Chief Constable George Hamilton defends Londonderry security operation

George Hamilton
Image caption Speaking at the monthly policing board meeting, Chief Constable George Hamilton said 'lessons would be learned' from the two-day security operation in Derry

The Chief Constable George Hamilton has defended a security operation in Londonderry, but said lessons in communication needed to be learned.

He was speaking at a policing board meeting in the city on Wednesday.

Mr Hamilton addressed criticism about how the PSNI dealt with a follow-up security operation in the Creggan area on Monday, after a dissident republican bomb attack on a police vehicle.

He said the decisions were taken on "a sound basis of risk management".

"I'm very satisfied with the technical decisions around the 18-hour delay," he said.

'Policing eyes'

"What I'm not satisfied with, what we need to do better at, is explaining what we're doing, what we are not doing and why.

"Advocates for policing deserve more adequate engagement from us, so reviews will be done, lessons will be learned and we will apply those not just in Derry, but right across Northern Ireland in the future."

Attending his first public meeting in the city, Mr Hamilton admitted that "perhaps we could have communicated better" about how the operation was being handled, and said police needed to "see things through the eyes of the community, not through professional policing eyes" all of the time.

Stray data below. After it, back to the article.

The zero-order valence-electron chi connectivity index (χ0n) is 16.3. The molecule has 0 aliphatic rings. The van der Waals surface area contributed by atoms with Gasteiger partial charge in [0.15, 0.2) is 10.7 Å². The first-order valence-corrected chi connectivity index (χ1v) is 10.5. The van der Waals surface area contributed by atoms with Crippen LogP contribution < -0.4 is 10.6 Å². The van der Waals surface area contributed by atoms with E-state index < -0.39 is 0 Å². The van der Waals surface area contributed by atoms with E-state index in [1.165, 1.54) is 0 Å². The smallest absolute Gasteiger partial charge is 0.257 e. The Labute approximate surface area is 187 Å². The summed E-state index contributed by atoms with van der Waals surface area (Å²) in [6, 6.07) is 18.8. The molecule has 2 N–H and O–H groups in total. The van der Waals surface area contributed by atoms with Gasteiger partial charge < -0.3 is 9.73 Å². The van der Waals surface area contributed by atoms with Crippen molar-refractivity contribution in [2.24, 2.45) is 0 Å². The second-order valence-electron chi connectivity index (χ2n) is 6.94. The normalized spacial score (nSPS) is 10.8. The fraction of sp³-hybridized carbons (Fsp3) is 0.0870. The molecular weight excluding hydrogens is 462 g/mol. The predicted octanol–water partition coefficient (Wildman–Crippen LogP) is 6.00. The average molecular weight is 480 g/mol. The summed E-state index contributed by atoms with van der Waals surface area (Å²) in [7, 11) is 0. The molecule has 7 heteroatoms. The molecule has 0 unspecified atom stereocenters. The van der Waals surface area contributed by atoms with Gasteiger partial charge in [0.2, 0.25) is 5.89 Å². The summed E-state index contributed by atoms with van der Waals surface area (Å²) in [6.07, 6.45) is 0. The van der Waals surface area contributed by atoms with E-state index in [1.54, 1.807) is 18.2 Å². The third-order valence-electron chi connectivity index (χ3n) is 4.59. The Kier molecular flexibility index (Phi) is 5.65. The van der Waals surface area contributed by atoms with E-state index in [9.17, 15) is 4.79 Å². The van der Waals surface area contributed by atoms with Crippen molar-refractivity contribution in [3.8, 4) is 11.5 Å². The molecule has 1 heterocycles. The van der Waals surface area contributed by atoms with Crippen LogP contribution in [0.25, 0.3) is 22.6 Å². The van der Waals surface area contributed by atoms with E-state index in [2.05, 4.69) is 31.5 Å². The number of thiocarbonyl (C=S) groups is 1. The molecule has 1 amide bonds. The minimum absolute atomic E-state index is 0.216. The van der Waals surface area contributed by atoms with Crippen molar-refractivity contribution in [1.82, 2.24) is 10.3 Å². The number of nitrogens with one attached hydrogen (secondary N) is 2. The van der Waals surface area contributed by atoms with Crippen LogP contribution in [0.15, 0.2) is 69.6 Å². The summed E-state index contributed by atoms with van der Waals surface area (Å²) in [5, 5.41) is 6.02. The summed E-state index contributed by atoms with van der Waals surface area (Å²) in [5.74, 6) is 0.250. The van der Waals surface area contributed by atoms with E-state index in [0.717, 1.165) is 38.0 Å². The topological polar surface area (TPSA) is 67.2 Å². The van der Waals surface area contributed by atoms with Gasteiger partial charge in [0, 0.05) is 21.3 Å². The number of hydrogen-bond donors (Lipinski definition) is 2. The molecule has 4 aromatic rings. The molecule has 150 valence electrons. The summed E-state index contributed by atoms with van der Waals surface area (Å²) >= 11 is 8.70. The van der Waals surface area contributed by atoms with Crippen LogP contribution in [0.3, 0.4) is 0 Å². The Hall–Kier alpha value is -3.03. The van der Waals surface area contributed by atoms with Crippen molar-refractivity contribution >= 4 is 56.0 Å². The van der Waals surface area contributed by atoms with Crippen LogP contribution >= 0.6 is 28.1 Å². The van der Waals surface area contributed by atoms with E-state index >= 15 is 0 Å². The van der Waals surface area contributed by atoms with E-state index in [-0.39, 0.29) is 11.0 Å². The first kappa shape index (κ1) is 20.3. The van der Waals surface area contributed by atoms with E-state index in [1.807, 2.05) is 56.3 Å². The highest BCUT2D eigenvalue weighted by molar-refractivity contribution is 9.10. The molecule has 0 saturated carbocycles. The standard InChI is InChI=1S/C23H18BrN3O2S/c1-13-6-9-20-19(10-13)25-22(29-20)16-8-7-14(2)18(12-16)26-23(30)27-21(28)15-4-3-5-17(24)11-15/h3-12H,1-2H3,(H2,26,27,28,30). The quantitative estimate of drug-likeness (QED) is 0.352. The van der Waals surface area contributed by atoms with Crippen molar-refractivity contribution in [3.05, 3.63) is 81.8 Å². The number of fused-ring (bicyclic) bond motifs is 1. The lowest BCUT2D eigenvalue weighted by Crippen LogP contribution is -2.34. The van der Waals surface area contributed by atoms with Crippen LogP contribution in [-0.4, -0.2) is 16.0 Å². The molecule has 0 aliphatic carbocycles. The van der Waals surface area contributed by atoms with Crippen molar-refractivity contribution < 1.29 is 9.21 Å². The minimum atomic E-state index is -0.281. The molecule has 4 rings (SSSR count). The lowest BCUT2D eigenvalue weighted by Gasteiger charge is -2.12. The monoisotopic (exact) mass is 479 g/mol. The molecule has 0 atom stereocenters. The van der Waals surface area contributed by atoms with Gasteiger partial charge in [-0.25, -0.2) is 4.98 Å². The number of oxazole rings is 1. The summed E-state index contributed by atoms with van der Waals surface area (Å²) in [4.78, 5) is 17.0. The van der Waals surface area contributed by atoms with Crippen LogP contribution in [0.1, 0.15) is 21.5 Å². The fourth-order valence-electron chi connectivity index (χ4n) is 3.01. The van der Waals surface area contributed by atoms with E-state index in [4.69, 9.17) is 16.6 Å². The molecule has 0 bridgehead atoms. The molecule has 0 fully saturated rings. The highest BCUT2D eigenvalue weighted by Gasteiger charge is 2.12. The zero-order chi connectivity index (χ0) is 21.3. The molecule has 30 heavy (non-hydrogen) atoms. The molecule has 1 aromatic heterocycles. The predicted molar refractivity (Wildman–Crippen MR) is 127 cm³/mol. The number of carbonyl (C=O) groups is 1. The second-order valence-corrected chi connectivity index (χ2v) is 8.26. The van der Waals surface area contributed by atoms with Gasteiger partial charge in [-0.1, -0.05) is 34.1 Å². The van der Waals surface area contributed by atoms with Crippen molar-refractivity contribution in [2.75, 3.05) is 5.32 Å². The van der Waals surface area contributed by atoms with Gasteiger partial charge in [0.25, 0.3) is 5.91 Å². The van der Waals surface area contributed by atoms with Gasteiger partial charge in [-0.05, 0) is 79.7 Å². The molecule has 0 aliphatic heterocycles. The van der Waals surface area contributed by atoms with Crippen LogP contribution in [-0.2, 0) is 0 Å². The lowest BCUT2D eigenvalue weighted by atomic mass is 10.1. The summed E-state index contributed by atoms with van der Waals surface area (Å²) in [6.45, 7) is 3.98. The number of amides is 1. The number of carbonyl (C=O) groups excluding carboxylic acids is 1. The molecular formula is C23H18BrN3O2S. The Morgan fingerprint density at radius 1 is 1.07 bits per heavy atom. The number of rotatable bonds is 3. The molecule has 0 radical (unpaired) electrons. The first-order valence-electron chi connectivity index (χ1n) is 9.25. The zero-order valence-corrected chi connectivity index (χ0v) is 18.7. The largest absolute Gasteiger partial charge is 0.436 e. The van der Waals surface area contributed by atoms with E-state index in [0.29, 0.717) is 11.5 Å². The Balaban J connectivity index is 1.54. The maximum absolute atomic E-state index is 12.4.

People living in the Creggan Heights area had to leave their homes and were unable to return for almost two days while the police carried out a scene operation.

He said: "I have explained to people that we're listening, both police actions and their views need addressed.

"We will go and reflect on how we communicated it, and I know local leaders will be responsive to that."

'Violent thugs'

However, the chief constable said it was important "not to lose sight" of the attack on police officers in Derry, which could have been fatal.

"Let's not lose sight of the violent thugs who tried to kill four police officers," he said.

"There might be tidying up needing done and to explain our actions better, but actually we didn't try to kill anybody.

"It was violent dissident republicans who have their heads buried in the sand, and who think that violence is going to deliver their political ideology."

More on this story